Alvarado points to a statement by the prosecutor in her closing argument that Alvarado did not retain the presumption of innocence. The prosecutor stated: “At the beginning of this trial this Defendant was cloaked in the presumption of innocence. But that's not a permanent status. That doesn't stay with him forever. Keep that in mind. Just because he had it in the beginning doesn't mean he has it now.” However, she then said “[i]t's my burden and I bear it.” While the prosecutor's closing argument was unclear, she immediately attempted to clarify her remarks. Moreover, the trial court properly instructed the jury on the burden of proof and presumption of innocence, and we presume that jurors follow the law. See Clark v. State, 307 Ga. 537, 544-545 (2) (c), 837 S.E.2d 265 (2019) (trial counsel not ineffective for failing to object to prosecutor's plain misstatement regarding presumption of innocence during closing argument where the trial court correctly charged the jury). Compare Debelbot v. State, 308 Ga. 165, 167-168, 839 S.E.2d 513 (2020) (remark by prosecutor during closing argument that “[y]ou don't have to be fifty-one percent sure” was both an egregious misstatement of the law to which there was no good reason a reasonably competent lawyer would have failed to object and “uniquely harmful”) (punctuation and emphasis omitted). As a result, this enumeration of error fails.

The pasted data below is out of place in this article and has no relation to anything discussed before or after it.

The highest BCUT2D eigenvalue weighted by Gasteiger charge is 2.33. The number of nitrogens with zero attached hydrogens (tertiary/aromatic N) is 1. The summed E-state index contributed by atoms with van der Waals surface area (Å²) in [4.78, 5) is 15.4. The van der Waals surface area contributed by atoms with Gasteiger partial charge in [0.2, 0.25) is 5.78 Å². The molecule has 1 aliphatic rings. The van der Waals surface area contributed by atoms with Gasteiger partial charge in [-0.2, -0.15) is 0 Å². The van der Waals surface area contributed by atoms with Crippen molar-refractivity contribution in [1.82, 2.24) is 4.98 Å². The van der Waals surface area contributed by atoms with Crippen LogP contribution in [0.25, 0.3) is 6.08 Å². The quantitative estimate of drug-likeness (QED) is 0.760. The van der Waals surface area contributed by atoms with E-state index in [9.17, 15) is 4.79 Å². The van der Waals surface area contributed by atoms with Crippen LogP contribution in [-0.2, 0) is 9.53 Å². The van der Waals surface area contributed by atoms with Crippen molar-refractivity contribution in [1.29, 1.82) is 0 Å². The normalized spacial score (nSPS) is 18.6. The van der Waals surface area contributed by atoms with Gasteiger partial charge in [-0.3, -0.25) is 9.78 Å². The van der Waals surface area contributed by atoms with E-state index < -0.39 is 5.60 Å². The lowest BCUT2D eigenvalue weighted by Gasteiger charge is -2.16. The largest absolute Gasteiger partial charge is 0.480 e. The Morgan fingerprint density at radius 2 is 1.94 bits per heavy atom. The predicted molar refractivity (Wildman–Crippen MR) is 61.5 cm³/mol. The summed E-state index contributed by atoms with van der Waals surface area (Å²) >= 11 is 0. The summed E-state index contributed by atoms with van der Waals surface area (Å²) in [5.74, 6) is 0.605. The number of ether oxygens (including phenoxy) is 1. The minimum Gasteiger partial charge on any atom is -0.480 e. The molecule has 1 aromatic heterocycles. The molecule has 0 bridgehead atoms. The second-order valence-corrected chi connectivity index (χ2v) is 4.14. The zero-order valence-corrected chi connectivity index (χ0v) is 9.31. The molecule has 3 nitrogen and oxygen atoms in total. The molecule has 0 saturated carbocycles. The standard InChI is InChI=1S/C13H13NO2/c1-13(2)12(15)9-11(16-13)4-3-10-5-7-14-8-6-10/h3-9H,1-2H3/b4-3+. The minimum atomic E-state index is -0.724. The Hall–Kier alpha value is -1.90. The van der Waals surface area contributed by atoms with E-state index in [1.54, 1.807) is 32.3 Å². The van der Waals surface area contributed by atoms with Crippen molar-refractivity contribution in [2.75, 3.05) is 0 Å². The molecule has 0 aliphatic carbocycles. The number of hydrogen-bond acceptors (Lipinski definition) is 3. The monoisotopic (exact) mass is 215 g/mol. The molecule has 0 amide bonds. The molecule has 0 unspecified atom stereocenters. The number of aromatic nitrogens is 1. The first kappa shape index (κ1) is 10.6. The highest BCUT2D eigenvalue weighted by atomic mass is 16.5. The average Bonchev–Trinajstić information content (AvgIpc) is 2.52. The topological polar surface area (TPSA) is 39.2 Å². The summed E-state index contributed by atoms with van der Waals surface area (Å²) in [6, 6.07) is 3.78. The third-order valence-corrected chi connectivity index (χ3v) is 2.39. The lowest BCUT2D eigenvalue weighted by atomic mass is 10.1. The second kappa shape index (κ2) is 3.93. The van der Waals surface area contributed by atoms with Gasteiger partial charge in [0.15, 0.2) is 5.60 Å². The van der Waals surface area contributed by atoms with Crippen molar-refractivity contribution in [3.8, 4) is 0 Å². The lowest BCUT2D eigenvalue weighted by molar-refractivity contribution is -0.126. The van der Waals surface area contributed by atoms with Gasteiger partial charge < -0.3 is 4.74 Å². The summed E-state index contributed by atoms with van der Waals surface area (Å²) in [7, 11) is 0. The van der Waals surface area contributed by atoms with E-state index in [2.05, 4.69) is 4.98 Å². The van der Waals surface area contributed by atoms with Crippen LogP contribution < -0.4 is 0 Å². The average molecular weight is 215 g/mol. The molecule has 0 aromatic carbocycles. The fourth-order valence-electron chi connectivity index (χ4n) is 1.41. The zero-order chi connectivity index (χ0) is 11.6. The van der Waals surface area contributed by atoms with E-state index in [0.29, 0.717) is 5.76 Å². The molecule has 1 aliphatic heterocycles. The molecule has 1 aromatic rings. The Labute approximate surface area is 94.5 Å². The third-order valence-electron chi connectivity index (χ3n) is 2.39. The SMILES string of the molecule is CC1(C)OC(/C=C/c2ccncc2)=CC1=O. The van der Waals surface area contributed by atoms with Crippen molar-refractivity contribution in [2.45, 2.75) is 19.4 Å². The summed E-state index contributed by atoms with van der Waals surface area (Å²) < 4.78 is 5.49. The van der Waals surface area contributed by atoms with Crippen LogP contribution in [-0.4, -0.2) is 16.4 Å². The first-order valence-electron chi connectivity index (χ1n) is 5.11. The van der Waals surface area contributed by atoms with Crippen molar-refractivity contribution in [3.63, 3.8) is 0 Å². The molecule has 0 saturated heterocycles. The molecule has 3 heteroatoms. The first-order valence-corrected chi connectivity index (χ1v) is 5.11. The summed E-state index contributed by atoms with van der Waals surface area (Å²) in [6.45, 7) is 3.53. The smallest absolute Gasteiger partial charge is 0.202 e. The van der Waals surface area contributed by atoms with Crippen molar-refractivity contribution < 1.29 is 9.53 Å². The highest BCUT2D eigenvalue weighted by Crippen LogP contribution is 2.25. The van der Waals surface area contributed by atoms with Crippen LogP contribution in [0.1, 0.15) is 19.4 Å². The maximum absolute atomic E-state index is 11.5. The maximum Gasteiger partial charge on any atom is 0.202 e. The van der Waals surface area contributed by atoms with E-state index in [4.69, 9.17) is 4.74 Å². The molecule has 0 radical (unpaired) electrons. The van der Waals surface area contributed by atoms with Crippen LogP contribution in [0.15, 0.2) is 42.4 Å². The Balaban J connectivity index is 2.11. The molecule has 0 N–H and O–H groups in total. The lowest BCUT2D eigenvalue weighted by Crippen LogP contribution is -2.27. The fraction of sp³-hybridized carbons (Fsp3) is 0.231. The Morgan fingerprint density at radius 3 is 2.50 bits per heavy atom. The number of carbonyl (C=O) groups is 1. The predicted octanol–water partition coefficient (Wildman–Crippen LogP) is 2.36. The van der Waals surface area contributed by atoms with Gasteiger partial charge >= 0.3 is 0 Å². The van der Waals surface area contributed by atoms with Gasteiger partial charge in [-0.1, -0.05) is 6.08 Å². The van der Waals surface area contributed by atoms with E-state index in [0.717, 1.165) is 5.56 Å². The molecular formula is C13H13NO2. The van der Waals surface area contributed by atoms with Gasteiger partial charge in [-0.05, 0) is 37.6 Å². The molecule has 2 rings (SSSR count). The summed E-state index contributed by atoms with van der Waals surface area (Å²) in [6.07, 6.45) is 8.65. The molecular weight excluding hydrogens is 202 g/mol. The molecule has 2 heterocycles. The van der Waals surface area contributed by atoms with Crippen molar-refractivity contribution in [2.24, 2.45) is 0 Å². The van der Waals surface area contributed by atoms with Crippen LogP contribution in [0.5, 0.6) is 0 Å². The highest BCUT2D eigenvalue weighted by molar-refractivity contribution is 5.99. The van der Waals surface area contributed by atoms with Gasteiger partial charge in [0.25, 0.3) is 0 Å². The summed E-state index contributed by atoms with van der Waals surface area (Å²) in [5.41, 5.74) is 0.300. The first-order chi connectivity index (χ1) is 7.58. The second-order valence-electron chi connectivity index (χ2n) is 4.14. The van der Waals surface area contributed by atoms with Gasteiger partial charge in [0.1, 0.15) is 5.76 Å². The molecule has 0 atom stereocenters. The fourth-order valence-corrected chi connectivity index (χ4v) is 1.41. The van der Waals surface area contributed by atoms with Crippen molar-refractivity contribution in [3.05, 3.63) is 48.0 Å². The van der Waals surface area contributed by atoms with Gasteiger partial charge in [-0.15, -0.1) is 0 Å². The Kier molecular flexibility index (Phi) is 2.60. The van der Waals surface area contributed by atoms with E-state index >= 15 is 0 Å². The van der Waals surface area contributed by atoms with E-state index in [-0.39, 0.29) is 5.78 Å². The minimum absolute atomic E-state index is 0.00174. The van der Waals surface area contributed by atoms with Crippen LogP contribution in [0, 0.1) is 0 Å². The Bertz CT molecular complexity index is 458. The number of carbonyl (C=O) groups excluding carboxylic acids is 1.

Judgment affirmed.


1.   The jury found Alvarado not guilty of statutory rape. Additionally, the trial court entered nolle prosequi on a charge of aggravated child molestation and criminal attempt to commit a crime, and granted a motion for directed verdict on criminal solicitation.